GW-KW, Point Count Chess Raw Discussion, File #9:
Part of the Advanced Beginner's Chess Guide (Section 2)

KW explains Bent Larsen's
8-Point Method for Assessing Moves

[August 16th-22nd 2011]


Bent Larsen's 8-Point Method
for Assessing Moves

  1. What type of pawn structure is it?

  2. What is good and what is bad about my position?

  3. Which pieces do I want to exchange, and which do I want to keep?

  4. Which side of the board should I play on?

  5. What is my dream position?

  6. What does my opponent want to do?

  7. Can I take a step in the right direction?

  8. Which moves are worth taking a look at?


8. Which moves are worth taking a look at?
These are your candidate moves. Analyze them more deeply and make the best move.

(KW, August 16th) Moves worth taking a look at:

Candidate Move 1: 13. Nd6 Bxd6 14. exd6 Qxd6 ...

... loses a pawn, and opens the Kingside to Black.


Candidate Move 2: 13. a3 Nxe5 14. Nxe5 Qxe5 15. Qf3 Nf6 ...

... and Black has successfully captured the center and a pawn, and protected the Kingside.


Candidate Move 3: 13. h4 Nxe5 14. Nxe5 Qxe5 15. Qf3 Nf6 ...

... and again Black has successfully captured the center and a pawn, and protected the Kingside.


Candidate Move 4: 13. Ng5 Bxg5 ...

... Strategically it is sound, but tactically it does not work.


Candidate Move 5: 13. Nxc5 Bxc5 ...

... loses Knight for a pawn. Not a good trade, but keeps center intact.


Candidate Move 6: 13. Ned2 ...

... We will lose 2 tempi, but the position is salvageable. Need to go the other way on the Kingside, Nd2-f1-h2-g4, as in regular King's Indian Attack. 2 tempi is better than a pawn (generally =3 tempi) in 13. Nd6 variation, and keeps the center closed. The Knight also defends light squares. Also hinders a c4 push by Black. Pieces are better coordinated.

Candidate Move 7: 13. c4!? ...

... (an intermezzo move taking advantage of the fact that this Knight has few squares to move to - move derived from the Point Count analysis above, and that we need to remove possible defenders of the Kingside).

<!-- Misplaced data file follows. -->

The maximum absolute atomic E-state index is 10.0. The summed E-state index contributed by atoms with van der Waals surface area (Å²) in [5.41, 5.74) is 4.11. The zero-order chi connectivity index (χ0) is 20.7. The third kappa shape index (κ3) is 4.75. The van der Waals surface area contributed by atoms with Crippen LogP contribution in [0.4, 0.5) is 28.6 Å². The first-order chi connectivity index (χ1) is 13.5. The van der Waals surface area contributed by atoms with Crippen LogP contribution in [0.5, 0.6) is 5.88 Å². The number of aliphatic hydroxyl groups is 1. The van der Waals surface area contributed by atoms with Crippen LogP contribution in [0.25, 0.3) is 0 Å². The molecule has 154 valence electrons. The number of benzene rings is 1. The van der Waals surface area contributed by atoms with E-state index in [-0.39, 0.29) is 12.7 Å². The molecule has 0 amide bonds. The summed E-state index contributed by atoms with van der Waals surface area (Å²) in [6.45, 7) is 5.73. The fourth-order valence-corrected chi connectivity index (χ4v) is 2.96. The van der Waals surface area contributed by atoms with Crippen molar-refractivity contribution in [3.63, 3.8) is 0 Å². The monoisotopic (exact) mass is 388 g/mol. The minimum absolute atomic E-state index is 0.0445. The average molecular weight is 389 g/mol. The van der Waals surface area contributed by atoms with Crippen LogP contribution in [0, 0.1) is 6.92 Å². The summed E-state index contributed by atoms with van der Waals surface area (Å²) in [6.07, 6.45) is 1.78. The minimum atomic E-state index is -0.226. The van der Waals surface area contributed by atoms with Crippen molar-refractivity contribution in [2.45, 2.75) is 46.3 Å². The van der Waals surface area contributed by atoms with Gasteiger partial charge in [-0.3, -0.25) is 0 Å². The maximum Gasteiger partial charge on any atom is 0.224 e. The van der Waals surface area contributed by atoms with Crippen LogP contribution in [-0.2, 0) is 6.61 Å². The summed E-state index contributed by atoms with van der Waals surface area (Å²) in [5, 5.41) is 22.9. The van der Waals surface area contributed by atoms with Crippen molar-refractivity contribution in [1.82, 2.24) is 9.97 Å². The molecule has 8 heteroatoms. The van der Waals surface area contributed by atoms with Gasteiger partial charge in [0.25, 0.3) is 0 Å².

Now, Black has several choices:

KW explains Bent Larsen's 8-Point Method- Point 8
After 13. c4!?
  1. 13...dxc3 (e.p.) 14. Nxc3 Nxc3 14. Bxc3 - White now protects e5 with his Bishop, and can further protect by 15. d4. White will have 2 pawns to one in the center, a definite advantage. The Bishop can retreat to b2 as needed.

  2. 13...dxc3 14. Nxc3 Nb4 15. a3! putting the question to the Knight.

  3. 13....bxc4 14. bxc4 Nb4 15. a3 with the same problem in the last variation, and now there is an open b-file. White will be able to get his Rook on b1 before Black can get a Rook on the b-file.

  4. 13...bxc4 14. bxc4 Nb6 15. Rb1 with an advantage for White on the b-file.

  5. 13...Nb4 14. a3 with the same problems.

  6. 13...Nb6 and 14. cxb5!? forcing the second Knight to move to a worse position, and winning a pawn.

  7. 13...(any other) 14. cxd5 with a complicated position. Getting rid of this Knight means no Nf6 on the defense of the Kingside once pawn on e5 moves or is captured. We are well placed to attack on either flank.

(KW, August 16th) OK, I've changed my mind. We should move c4!? as it seems to be the best.



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